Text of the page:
Everybody knows U.S. unemployment, currently at 7.6%, is still too high – especially the millions of Americans struggling to find work. Less widely acknowledged is a recent dip in inflation that puts it well below the Federal Reserve’s 2 percent target. Indeed, at 0.7 percent in April, the Fed’s preferred inflation measure was less than half of the central bank’s explicitly stated goal. So why are Fed officials, gathered in Washington for their latest policy decision today, discussing a pullback in stimulus rather than an increase in it?

According to some economists, it’s because policymakers believe the recent decline in inflation will be transitory and that the rate will gradually move back up toward target as growth picks up during the rest of this year and in 2014. Yesterday’s report on consumer prices corroborated that prospect for some analysts.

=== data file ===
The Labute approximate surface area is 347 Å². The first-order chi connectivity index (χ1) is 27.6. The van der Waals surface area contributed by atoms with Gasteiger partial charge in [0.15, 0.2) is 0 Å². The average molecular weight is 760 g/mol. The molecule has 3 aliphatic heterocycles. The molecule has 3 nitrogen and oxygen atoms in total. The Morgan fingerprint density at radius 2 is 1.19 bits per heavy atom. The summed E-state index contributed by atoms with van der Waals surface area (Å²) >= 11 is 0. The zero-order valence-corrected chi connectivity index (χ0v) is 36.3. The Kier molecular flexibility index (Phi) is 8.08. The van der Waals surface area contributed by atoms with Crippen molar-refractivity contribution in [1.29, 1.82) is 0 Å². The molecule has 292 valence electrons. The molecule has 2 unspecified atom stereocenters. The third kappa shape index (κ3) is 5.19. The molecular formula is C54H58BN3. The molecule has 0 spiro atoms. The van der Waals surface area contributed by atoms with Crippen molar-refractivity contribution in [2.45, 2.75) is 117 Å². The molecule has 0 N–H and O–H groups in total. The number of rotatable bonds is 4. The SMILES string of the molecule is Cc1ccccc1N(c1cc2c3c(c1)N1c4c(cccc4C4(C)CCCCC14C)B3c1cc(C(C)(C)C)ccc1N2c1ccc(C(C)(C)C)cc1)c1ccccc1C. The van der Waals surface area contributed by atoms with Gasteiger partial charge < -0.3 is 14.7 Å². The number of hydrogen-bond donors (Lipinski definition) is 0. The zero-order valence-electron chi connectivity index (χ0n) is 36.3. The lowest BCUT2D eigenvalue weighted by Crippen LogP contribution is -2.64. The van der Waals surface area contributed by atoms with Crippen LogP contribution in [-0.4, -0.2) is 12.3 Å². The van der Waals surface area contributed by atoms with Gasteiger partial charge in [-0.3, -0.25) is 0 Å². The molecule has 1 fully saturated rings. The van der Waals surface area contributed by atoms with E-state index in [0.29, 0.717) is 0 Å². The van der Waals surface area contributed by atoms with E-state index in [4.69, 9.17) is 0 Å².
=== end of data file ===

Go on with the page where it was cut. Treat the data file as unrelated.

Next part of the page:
Paul Ashworth, chief US economist at Capital Economics, wrote:

The low level of headline inflation largely reflects the drop back in commodity prices over the past 12 months, with even the low core rate partly explained by the indirect impact of those lower commodity prices. Under those circumstances, we wouldn’t expect the Fed to put too much weight on inflation being below its target. Once commodity prices level out, the downward pressure on consumer goods prices will begin to ease. In other words, this won’t prevent the Fed from beginning to reduce its monthly asset purchases, probably beginning in September.